FCS Conference Changes On The Way

The latest wave of realignment and change is moving across the FCS landscape.  Although the effects are minimal for 2017, the following three years have enough going on to make the average fan’s head spin - mine included!  So let’s took a look at what’s officially been announced and maybe do a little speculating for one major conference.
Liberty is transitioning to FBS football during the 2017 season.  This is the one move that most casual fans probably have a grasp on.  They will not be eligible for the Big South Conference Championship, its automatic playoff bid or even an at-large bid to the FCS Playoffs.  This move could have really left the Big South in a bind moving forward, as the NCAA requires at least six teams in a conference to receive automatic bid consideration.  So in 2018, with only five schools remaining, here comes Campbell to the rescue, who already has many of their other sports represented in the Big South.  It should be an interesting jump though as they leave the non-scholarship Pioneer League for their new home.  The Big South didn’t stop there though.  As Liberty leaves the FCS, North Alabama moves in from Division II for 2018.  They fully replace Liberty in 2019, when they become the Big South’s seventh team.
The next move is in the Mid-Eastern Athletic Conference.  Savannah State has decided to reclassify their entire program, not just football, to Division II (or maybe lower). The 2017 season will be their last competing in the FCS and the MEAC.  The hope is the return to Division II will help restore some of the athletic success they had in the past.
The Pioneer League will still have eleven teams in 2017, but that falls to ten in 2018 with the aforementioned defection of Campbell to the Big South Conference.
The last move effects two of the major FCS conferences, the Big Sky and the Missouri Valley Football Conference.  Nothing changes for 2017.  In 2018, on the other hand, it brings a familiar face back to the Big Sky, as Idaho comes back from FBS after a 21-year hiatus.  It will be very interesting seeing them back on the field competing with neighbors Idaho State, Eastern Washington and the Montana schools, with the games counting towards a conference championship.  This will coincide with the semi-departure of North Dakota.  North Dakota is still scheduled to play against the Big Sky in 2018-19, but it’s unclear as to whether they will officially have an independent status.  If they are declared independent, they wouldn’t be eligible to receive the conference’s automatic playoff bid, but could still garner an at-large.  That point is really moot as automatic bids get no favoritism to at-larges as far as playoff seeding and/or consideration in concerned.  But when 2020 rolls around, North Dakota is officially gone and rejoining familiar faces of their own in the Missouri Valley Football Conference.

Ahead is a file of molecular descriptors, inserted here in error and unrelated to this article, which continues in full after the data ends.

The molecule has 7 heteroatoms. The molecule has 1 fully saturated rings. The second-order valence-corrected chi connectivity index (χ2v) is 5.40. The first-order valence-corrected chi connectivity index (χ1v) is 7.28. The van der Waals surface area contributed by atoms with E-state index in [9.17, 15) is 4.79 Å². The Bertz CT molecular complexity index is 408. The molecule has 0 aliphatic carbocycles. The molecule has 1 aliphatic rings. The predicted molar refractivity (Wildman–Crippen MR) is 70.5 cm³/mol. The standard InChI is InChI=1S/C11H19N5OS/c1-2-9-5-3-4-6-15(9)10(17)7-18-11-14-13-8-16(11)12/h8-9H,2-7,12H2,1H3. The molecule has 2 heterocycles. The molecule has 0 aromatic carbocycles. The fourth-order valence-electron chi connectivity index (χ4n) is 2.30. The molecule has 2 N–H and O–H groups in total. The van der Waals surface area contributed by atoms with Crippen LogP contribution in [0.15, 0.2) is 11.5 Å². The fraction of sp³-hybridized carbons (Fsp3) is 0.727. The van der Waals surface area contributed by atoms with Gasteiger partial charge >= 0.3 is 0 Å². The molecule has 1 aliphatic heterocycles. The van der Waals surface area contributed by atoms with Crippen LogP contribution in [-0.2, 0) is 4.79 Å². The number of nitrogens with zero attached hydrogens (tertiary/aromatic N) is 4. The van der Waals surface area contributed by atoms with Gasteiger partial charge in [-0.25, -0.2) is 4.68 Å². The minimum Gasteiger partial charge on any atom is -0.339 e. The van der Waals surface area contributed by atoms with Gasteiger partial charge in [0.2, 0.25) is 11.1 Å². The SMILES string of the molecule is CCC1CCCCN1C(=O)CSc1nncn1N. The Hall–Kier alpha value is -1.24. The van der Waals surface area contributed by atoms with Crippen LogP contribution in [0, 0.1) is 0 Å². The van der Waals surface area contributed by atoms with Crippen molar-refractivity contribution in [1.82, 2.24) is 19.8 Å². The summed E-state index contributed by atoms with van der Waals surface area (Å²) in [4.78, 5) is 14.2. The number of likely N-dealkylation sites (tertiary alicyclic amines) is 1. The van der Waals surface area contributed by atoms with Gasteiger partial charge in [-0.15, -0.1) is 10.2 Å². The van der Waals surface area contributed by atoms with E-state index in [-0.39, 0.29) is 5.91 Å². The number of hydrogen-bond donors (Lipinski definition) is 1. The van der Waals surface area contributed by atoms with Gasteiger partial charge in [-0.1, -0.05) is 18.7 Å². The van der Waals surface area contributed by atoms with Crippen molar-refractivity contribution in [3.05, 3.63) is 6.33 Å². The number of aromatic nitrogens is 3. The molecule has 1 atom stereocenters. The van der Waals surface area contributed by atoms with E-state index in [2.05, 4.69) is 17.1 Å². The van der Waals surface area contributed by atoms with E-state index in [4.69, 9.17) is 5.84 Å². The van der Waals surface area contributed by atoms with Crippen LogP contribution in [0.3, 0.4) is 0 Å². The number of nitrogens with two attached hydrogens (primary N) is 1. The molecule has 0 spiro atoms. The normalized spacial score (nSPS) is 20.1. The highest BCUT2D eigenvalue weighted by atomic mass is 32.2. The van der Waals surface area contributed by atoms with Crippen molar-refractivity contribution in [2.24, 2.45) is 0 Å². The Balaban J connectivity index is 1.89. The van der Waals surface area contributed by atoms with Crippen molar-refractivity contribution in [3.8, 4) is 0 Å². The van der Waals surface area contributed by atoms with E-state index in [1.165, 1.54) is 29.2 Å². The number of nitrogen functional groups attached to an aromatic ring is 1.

UND has been stuck in the Big Sky Conference for the last half decade.  It's been more of a marriage of convenience than of love.  Sure, the Big Sky has given North Dakota a platform to thrive, especially in football, recently.  But being situated on the eastern edge of North Dakota (Grand Forks), those road trips to places in California, Oregon and Washington are very taxing on a school’s travel budget.  The move to the MVFC would reunite them with natural rivals from North and South Dakota, all of whom they shared the North Central Conference with back in their Division II days.
With this move taking effect in 2020, scheduling issues should be avoided.  What is next for the MVFC?  The thought they would stay at 11 teams seems unlikely, although not impossible.  The Southland Conference goes it with 11.  MVFC Commissioner, Patty Viverito, recently made the comment that the conference is happy with eleven teams, but the conference wouldn’t rule out adding a twelfth is the fit was right.
With three years before everything is set into place, let’s do some speculating.  Who are the best bets to be "on the radar" for the MVFC, if they decide to become a square dozen?  Here are some potentials: